Their pattern of an odd hit like Full Spectrum Warrior being surrounded by crap like WWE Crush Hour and anything with the name “Bratz” in it, continued until the latter part of the decade, when something amazing happened: they started putting out some legitimately good games. Their acquisition of Volition in 2000 paid off with the sublime Saints Row 2, proving that they could do Grand Theft Auto better than Rockstar. Both Darksiders games were outstanding. The Warhammer 40,000 games were all pretty good themselves. UFC Undisputed showed potential as a solid franchise in a sport desperate for one. Even Red Faction: Guerilla, a game with a moderate reception, was a great update to the franchise. Even more amazing for a company so used to trolling out safe yet terrible licensed fare, they started to take risks. UDraw might have been a commercial flop, but it showed that a new THQ was starting to emerge, one that wasn’t afraid to take a few leaps of faith. Homefront was also a risky new IP that didn’t do well, but showed guts while also exposing a flaw with AAA publishing in the modern era: one hit could seriously hurt a company, as THQ’s stock took a 26% plunge after Homeland’s failure at retail.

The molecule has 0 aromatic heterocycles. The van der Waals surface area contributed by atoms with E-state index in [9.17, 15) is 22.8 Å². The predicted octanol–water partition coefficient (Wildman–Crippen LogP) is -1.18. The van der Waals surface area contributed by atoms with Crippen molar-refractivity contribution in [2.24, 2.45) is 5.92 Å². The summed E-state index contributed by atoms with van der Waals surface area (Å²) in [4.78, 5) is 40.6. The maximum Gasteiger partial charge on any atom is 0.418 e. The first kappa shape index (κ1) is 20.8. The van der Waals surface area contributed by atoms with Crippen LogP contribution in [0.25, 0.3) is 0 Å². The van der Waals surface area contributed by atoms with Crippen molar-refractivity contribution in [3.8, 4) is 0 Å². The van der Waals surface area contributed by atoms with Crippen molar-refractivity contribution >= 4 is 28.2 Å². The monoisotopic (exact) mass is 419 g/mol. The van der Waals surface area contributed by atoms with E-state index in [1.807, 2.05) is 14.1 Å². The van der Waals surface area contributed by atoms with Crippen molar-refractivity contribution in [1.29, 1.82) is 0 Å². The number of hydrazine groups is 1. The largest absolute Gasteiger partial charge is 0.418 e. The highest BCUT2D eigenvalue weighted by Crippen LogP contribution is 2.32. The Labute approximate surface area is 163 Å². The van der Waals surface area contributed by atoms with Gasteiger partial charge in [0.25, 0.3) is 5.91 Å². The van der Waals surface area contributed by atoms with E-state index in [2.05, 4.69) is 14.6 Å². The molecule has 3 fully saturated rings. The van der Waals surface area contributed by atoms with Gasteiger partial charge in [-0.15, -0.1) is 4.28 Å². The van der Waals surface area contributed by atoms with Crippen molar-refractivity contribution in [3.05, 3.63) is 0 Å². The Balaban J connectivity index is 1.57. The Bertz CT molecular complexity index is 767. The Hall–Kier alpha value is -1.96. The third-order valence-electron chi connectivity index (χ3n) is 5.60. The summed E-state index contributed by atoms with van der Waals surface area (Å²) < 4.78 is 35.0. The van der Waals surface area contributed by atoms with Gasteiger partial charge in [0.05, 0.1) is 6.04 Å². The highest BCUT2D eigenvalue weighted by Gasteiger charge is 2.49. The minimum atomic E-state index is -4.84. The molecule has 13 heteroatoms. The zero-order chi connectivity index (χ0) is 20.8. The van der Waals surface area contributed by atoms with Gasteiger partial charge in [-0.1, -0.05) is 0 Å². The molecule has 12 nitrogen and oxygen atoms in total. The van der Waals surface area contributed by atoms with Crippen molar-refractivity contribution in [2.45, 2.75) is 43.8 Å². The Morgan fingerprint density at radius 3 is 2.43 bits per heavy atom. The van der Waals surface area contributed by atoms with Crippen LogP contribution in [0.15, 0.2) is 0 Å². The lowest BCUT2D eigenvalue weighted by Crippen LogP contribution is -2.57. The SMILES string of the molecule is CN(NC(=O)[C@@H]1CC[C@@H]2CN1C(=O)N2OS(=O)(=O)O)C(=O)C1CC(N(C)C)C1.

Of course, the “new” THQ also had a bad side, one that showed just what they thought of their customers. At a time when they became desperate for revenue, they went on a full-on crusade against used game buyers, taking Electronic Arts’ Project Ten Dollar and throwing it into every single game they could. Brian Farrell, the company’s CEO, became the public face of this jihad, comparing used game buyers to pirates. These statements alienated gamers that THQ needed on their side, and though numbers don’t exist to show how the policies hurt or helped, the sheer gall of insinuating that people trying to save a few dollars on expensive gaming purchases in the middle of a massive recession were no different than people outright stealing product caused so much ill will towards THQ that it might have been the final nail in their coffin. THQ’s last gasp effort to raise money ended up perverting the Humble Indie Bundle, taking along for the ride a group of people who were helping THQ by going against everything that they, as a company, stood for, further alienating paying customers. Everything THQ touched in their final few years turned to trash, as they started absentmindedly closing developers, many of whom were putting out outstanding games in spite of the pillocks who were in THQ’s boardroom.